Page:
Sidelined on North Korea, Japan needs all of Shinzo Abe’s diplomatic skill to get back into the game
Rupakjyoti Borah says without a breakthrough in its talks with Pyongyang on the abductee issue, Tokyo must still strive to gain some influence over the denuclearisation process on the peninsula to ensure its concerns are addressed
Damned if you do and damned if you don’t. This pretty much summarises Japan’s situation now in the aftermath of the Singapore summit between US President Donald Trump and the North Korean strongman Kim Jong-un on June 12. There are still a litany of worries for Tokyo.
Foremost is the issue of Japanese nationals who have been abducted by North Korea. Tokyo says 17 of its citizens have been taken. While five were repatriated in 2002, North Korea says the issue has been “resolved” and that eight have died, while four never entered North Korea.
Second, North Korea possesses hundreds of short- and intermediate-range ballistic missiles, which put all of Japan in its crosshairs. While the joint statement issued after the Singapore summit notes that “Chairman Kim Jong-un reaffirmed his firm and unwavering commitment to complete denuclearisation of the Korean peninsula”, there is no timeline for this process. There are many in Japan who worry that the US may only be interested in ensuring North Korea gets rid of its intercontinental ballistic missiles which can target the US, and not the shorter-range missiles Japan is worried about.
Last year, two North Korean missiles flew over Japan, sending officials into a spin. Japan even conducted evacuation drills simulating a North Korean missile attack. In addition, some of the North Korean missiles have landed in the sea surrounding Japan, within its exclusive economic zone.
The security environment for Japan has deteriorated to the extent that North Korea even threatened to “sink” Japan and reduce the US to “ashes and darkness”.
Watch: North Korea fires a second missile over Japan
Third, in the diplomatic “great game” in Northeast Asia, South Korean President Moon Jae-in was the first mover, while Trump was quick to spot an opportunity to reduce the threat to the US. Meanwhile, China has clawed its way back into the game with three meetings between President Xi Jinping and Kim, and Beijing even lent him a jet to fly to Singapore and back.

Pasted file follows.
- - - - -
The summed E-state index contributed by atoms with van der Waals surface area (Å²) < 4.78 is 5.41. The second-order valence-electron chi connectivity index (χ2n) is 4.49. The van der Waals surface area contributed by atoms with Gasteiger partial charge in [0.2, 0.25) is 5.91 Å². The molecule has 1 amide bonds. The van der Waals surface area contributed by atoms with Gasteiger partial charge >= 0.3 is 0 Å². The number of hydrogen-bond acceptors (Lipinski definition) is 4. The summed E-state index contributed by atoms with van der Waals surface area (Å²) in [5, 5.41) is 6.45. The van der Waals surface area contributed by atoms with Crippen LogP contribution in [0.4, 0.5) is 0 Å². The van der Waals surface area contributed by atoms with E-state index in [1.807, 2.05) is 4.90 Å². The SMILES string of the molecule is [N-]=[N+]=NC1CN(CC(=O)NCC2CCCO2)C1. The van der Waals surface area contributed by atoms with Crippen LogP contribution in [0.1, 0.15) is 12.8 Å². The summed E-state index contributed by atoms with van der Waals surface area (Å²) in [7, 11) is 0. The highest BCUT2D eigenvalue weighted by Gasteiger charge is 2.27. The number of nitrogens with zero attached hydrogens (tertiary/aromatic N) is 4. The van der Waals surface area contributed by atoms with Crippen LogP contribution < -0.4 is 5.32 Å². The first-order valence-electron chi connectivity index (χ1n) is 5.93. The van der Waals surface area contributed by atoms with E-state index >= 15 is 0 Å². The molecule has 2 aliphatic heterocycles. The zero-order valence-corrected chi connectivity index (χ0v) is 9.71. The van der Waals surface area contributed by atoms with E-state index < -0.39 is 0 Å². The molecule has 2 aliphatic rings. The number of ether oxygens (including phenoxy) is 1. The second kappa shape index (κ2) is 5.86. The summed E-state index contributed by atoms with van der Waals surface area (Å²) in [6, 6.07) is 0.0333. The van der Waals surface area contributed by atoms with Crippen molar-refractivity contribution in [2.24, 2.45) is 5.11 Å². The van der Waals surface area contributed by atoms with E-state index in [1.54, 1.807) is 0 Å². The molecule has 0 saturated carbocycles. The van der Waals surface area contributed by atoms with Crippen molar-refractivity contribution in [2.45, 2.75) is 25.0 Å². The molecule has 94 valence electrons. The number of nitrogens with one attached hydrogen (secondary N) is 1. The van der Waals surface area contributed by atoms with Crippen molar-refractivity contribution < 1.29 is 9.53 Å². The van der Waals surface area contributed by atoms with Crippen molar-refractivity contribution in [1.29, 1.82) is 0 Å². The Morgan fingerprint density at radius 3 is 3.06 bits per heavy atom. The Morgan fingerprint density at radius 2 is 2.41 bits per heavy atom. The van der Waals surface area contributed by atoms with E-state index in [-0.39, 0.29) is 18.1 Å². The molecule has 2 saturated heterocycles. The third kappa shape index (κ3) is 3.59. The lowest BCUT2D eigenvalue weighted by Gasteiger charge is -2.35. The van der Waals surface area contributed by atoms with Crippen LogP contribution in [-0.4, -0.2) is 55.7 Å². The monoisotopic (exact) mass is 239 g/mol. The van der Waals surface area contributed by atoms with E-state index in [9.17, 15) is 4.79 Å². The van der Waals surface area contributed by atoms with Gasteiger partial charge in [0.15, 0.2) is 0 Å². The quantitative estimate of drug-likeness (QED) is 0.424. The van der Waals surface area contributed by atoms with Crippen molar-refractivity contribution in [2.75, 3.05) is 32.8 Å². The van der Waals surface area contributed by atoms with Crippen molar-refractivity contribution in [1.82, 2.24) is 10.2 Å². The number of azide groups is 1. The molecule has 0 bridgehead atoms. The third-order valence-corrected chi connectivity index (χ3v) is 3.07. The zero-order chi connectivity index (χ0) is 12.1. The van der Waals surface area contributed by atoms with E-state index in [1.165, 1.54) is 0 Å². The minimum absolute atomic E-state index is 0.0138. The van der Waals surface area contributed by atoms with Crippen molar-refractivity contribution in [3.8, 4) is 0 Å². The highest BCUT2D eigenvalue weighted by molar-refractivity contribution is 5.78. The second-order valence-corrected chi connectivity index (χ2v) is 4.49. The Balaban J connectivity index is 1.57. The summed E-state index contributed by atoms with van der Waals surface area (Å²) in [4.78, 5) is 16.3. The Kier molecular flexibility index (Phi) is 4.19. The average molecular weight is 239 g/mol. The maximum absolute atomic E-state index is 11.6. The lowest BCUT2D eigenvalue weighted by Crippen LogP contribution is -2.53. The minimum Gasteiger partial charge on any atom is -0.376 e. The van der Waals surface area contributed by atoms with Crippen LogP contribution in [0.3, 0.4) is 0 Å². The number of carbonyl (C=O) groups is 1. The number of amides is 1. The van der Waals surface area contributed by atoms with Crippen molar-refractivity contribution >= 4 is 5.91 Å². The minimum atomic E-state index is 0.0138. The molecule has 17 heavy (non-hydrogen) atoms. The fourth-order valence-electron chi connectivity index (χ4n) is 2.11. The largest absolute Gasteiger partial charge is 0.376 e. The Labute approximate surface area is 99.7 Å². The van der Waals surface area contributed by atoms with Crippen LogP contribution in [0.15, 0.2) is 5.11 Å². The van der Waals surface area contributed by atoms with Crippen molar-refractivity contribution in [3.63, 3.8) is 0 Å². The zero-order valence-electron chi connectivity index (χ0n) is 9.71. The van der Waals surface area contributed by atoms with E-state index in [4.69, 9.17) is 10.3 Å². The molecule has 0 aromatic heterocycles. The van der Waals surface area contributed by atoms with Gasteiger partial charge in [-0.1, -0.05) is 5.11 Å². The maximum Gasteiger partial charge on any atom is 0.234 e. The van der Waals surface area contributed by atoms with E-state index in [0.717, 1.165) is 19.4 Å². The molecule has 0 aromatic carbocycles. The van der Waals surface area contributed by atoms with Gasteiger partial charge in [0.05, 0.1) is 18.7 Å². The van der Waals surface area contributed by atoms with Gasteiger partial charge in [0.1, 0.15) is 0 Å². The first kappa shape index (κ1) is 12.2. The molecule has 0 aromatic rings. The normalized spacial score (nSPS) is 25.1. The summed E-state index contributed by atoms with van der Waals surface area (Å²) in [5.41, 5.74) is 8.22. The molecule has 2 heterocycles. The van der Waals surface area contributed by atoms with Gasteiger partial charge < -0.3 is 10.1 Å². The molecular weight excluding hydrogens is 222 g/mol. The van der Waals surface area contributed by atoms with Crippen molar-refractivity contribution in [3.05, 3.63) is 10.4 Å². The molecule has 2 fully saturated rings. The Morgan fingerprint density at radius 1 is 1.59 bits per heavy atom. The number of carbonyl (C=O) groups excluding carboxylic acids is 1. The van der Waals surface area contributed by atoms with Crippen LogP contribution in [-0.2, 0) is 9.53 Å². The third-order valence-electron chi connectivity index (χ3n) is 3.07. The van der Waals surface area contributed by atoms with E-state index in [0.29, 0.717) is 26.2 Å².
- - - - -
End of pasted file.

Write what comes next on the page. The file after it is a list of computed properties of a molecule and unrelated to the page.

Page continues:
In all this diplomatic opera, Japan has largely been relegated to the status of spectator.
Though the times are not favourable, Tokyo seems to have correctly read in which direction the winds are blowing.
First, it is trying to work out a meeting between Prime Minister Shinzo Abe and Kim, which could possibly be in a third country. Russian President Vladimir Putin has invited Kim to Russia, and if both Kim and Abe are there for the Eastern Economic Forum in Vladivostok in September, they could meet there.
Second, on the domestic front too, Abe has been itching to make some much-delayed changes to the Japanese constitution. He might also be tempted to further increase Japan’s defence budget, especially in the wake of Trump suspending the US-South Korea joint exercises, at the insistence of North Korea. The signs from this sudden move by the US may be ominous for Tokyo, too. The US-South Korea alliance is also a kind of bulwark against China for Japan and its unravelling may have direct consequences for Japan’s national security.
For the fiscal year 2018, Japan’s defence budget was 5.19 trillion yen (US$47 billion), an increase of 1.3 per cent from the previous year. Under Abe, Japan has already introduced new laws which allow its Self-Defence Forces to go to the aid of its allies.
Third, the latest developments may also lead to an improvement in Tokyo’s ties with Beijing. In May, a trilateral summit between China, Japan and South Korea was held in Tokyo. There are also some reports which indicate that Abe may be working on a plan to visit China this year, especially as it marks the 40th anniversary of the signing of a friendship treaty between the two countries.
Fourth, the developments may also encourage Japan to strengthen ties with countries like India and Australia. India, Japan, Australia and the United States resurrected the “Quad” on the sidelines of the East Asia Summit and Asean Summit in Manila last November. India, Japan and the US have also just concluded the Malabar naval exercises off the coast of Guam.
Tokyo has its work cut out; it seems caught between the proverbial devil and the deep blue sea. If it does not talk to North Korea, it risks being marginalised in the diplomatic sweepstakes. On the other hand, if it were to contribute financially to North Korea’s denuclearisation (through the International Atomic Energy Agency, as Abe has hinted), without Pyongyang resolving the abductee issue, Abe risks scoring an own goal on the home front. He may not recover from this blow, especially as he is seeking re-election later this year as president of the ruling Liberal Democratic Party, which could very well make him the longest-serving Japanese prime minister ever.
It seems to be a catch-22 situation for Tokyo now, but it is too early to write off Abe and his diplomatic acumen.
Dr Rupakjyoti Borah is a visiting research fellow at the Institute of South Asian Studies, National University of Singapore. His latest book is The Elephant and the Samurai: Why Japan Can Trust India? The views expressed here are the author’s own